This essay explores my mounting curiosity with the culture of American suburban housing. It is a very topical time for such an exploration, because this kind of housing is the result and subject of many headlines today. Most building and buying has come to a dead stop. Apparently this came as a total surprise, leaving many developments unfinished or barely started. For this essay I took photos of several sets of developments at the edge of the cities of Mankato and North Mankato, MN. The area population is about 45,000.
Above: A detail from a lot map sign in a North Mankato subdivision. Almost none of the Balsam Court lots are sold.
One of thousands of marking flags in the area's partially complete housing developments.
A strange sidewalk to nowhere on a lot for sale. It goes in too far from the road to be a path to a future front door.
Rows of new townhouses. They mix concepts of an apartment and a house.
A new treeline at the edge of North Mankato development.
Construction leftovers and a dirt pile. A new road runs behind the pile, but it may be a long time before it is developed.
A new storm sewer drain with a golf ball.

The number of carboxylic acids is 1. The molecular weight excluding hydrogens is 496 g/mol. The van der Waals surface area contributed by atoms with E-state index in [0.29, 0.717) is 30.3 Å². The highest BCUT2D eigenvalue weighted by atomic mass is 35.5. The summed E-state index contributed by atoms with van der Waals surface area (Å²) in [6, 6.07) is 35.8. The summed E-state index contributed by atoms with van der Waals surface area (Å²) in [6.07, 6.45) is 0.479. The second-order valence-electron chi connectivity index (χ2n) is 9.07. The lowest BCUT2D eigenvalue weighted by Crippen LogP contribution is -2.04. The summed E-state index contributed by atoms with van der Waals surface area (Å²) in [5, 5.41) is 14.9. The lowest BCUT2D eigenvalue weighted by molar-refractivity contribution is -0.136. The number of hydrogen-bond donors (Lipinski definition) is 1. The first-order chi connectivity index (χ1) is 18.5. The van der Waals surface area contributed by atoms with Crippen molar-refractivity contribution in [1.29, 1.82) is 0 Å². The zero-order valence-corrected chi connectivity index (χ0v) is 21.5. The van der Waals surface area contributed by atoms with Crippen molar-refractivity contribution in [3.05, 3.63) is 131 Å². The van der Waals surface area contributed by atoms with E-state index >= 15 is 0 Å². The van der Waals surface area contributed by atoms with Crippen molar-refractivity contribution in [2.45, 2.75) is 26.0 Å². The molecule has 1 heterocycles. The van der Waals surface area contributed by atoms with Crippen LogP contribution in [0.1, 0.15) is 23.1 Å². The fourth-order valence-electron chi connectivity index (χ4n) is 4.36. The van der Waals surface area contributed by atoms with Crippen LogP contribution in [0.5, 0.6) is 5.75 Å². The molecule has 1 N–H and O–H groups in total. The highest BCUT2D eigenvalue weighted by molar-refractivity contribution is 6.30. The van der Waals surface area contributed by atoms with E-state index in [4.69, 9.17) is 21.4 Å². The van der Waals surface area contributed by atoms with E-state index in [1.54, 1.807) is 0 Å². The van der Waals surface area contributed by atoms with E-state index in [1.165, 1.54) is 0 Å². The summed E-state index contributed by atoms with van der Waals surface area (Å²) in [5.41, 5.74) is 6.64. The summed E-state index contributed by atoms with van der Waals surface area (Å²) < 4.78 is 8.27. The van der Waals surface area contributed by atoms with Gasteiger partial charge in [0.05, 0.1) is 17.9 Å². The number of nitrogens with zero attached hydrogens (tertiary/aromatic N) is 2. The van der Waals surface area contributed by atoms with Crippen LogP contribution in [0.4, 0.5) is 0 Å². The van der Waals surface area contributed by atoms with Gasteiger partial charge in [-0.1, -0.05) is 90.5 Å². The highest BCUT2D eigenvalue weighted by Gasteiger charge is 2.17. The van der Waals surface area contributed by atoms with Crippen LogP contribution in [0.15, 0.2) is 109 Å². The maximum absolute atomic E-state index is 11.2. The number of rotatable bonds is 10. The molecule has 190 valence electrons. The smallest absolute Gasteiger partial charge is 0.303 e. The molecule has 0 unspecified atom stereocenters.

A boxy house at the frontier of North Mankato.
Optimistic planning: A tornado siren installed on streets with no houses.
Utility boxes of unknown purpose on yet to be developed streets.
This street snakes toward more townhouses.
Creative landscaping around a utility post.
When I was a kid my parents would take me to this park when they were in a softball league. It was like Field of Dreams, just a ballfield and corn. Now townhouses border the outfield.
Many new houses have problems. This one has a peeling foundation and a chronically wet basement.
This house has an odd layout with no walkway to the front door.
An older suburban house painted mint green. Almost all new houses are beige.
This house has an odd feature: a second garage with its own mini driveway.
A quaint terrace lawn on the edge of a filled in finger of a ravine.
An older house in a North Mankato subdivision.